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Amborella trichopoda is a rare, vesselless, understory shrub or small tree found only on the island of New Caledoniamarker. It is of great interest in flora taxonomy because modern molecular phylogenetics data place it at or near the base of the flowering plants. That is, it represents a line of flowering plants that very early on diverged (about 130 million years ago) from all the other extant species of flowering plants. Comparing characteristics of this extant basal angiosperm, more derived flowering plants, and the fossil flowering plants may provide clues about the characteristics of early flowering plants and how they have evolved, or changed through time.

Amborella trichopoda is a sprawling shrub or small tree with two-ranked leaves without stipules. The leaves are alternately arranged, evergreen, simple, with serrated and rippled margins, and about 8–10 cm long. The plant is dioecious: each flower produces both stamens and carpels, but only one sex develops fully and is fertile in the flowers of an individual plant, the structures of the other sex remaining undeveloped. The small flowers, 4–8 mm across, are in terminal cymose inflorescences or clusters, each flower with a perianth of undifferentiated tepals arranged in a spiral, rather than in the whorls of more derived flowers. The fruit is a red berry containing a single seed, 5–8 mm long.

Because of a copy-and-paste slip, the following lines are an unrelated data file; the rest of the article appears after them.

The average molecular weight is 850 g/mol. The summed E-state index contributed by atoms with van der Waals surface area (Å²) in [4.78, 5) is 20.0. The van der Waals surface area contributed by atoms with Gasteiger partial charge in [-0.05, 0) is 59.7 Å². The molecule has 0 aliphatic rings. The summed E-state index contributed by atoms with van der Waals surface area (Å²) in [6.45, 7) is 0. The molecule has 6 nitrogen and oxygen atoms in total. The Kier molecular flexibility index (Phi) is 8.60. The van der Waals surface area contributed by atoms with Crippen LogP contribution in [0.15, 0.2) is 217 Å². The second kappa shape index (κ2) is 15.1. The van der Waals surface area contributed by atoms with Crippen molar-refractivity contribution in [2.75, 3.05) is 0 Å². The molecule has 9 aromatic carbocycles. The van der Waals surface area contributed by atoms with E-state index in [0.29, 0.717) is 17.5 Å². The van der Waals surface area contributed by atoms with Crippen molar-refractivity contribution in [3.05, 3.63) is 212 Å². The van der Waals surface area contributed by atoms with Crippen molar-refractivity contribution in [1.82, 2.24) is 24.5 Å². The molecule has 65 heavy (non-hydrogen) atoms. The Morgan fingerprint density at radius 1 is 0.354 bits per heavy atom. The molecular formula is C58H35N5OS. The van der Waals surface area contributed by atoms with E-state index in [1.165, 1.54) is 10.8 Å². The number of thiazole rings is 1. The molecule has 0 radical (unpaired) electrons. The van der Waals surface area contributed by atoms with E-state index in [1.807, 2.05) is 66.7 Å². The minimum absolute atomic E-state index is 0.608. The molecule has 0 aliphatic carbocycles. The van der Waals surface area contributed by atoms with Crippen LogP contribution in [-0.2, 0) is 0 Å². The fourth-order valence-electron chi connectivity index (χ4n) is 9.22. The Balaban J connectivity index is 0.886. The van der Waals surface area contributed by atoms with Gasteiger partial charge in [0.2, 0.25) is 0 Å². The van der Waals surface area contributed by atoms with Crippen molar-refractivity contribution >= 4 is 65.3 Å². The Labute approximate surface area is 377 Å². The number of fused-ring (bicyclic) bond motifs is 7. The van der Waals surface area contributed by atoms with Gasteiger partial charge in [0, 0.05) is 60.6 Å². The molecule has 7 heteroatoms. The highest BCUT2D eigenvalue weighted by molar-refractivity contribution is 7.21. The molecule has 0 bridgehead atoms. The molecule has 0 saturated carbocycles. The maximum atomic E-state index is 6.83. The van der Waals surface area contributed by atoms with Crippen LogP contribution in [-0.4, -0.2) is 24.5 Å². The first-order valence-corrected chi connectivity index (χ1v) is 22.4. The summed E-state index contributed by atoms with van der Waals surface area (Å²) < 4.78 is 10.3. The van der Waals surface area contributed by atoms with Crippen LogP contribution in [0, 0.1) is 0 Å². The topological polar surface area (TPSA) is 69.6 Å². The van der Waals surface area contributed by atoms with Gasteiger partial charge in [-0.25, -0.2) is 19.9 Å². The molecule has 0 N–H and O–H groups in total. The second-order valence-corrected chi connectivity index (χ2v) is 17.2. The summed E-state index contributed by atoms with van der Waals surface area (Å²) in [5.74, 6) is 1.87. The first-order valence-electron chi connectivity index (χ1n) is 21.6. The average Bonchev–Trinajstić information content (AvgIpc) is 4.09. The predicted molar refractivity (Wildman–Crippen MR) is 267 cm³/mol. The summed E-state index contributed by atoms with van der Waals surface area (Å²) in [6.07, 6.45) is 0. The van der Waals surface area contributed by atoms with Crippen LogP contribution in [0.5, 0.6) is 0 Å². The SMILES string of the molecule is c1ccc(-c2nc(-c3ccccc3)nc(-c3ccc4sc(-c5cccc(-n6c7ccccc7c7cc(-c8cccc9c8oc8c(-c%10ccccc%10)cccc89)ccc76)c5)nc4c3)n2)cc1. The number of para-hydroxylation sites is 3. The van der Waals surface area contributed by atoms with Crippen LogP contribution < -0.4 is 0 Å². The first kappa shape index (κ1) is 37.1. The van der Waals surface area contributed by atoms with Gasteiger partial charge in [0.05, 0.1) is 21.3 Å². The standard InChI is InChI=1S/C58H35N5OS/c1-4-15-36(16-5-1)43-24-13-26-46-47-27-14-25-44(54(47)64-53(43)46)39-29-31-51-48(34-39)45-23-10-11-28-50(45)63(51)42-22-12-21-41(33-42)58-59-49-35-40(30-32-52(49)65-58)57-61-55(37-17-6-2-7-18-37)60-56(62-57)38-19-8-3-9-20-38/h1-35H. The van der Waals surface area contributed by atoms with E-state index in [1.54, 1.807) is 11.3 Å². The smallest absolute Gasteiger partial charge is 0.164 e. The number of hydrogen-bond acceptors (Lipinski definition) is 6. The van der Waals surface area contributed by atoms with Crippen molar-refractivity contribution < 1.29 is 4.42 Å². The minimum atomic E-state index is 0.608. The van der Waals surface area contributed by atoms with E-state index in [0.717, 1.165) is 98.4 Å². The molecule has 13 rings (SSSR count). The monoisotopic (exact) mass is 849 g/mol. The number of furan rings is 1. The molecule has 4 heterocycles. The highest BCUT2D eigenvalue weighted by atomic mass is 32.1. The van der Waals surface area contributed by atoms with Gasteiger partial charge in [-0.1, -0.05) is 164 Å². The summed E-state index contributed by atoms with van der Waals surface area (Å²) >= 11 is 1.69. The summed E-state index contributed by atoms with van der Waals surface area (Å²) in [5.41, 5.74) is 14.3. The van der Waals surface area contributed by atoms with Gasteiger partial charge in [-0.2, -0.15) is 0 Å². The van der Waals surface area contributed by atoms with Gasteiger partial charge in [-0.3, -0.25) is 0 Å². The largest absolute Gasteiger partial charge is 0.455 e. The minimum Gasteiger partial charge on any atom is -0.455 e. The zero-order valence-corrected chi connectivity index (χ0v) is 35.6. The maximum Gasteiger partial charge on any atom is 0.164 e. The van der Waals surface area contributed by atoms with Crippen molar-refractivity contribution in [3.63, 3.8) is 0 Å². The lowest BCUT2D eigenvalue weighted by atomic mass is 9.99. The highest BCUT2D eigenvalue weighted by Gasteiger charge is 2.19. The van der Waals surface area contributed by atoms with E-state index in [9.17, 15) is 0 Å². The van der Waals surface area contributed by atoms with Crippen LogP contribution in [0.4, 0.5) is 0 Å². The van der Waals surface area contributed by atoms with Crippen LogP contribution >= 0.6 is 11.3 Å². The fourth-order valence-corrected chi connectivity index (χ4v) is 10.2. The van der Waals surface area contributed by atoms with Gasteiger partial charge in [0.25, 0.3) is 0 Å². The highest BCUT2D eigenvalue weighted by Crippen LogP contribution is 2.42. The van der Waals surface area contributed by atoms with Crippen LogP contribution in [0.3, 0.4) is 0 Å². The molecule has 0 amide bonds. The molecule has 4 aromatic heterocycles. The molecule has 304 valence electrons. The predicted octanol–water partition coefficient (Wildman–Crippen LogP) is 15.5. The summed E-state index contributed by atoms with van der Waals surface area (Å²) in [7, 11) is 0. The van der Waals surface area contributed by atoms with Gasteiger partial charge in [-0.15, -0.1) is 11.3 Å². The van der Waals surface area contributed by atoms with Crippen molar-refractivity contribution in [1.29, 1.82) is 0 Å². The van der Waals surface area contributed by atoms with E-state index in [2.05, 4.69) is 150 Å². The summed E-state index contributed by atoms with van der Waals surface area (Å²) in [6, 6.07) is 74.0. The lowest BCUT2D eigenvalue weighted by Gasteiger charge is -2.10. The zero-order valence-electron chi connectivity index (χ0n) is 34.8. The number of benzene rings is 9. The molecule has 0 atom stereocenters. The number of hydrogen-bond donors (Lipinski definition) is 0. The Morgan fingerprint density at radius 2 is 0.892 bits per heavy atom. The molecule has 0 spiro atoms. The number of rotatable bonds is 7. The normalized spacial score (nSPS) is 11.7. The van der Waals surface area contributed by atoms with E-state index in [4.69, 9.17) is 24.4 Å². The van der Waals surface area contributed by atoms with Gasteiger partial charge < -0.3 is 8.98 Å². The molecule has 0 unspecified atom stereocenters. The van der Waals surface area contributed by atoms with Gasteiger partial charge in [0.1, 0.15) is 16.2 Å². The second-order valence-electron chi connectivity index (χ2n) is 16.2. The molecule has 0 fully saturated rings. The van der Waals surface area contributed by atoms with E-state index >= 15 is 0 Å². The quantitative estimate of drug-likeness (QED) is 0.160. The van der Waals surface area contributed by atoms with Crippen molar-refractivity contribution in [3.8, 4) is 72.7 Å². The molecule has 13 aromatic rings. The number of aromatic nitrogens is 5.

It is placed alone in family Amborellaceae. In the APG II system this was left unplaced at order rank, at the base of the angiosperm cladogram. The Angiosperm Phylogeny Website agrees with this phylogeny, but erects the monotypic order Amborellales to contain it.

Individuals of this species in the wild are being reduced by habitat destruction due to overgrazing, fire, mining (one of the most pervasive causes of ecosystem loss in New Caledonia), and urban expansion.

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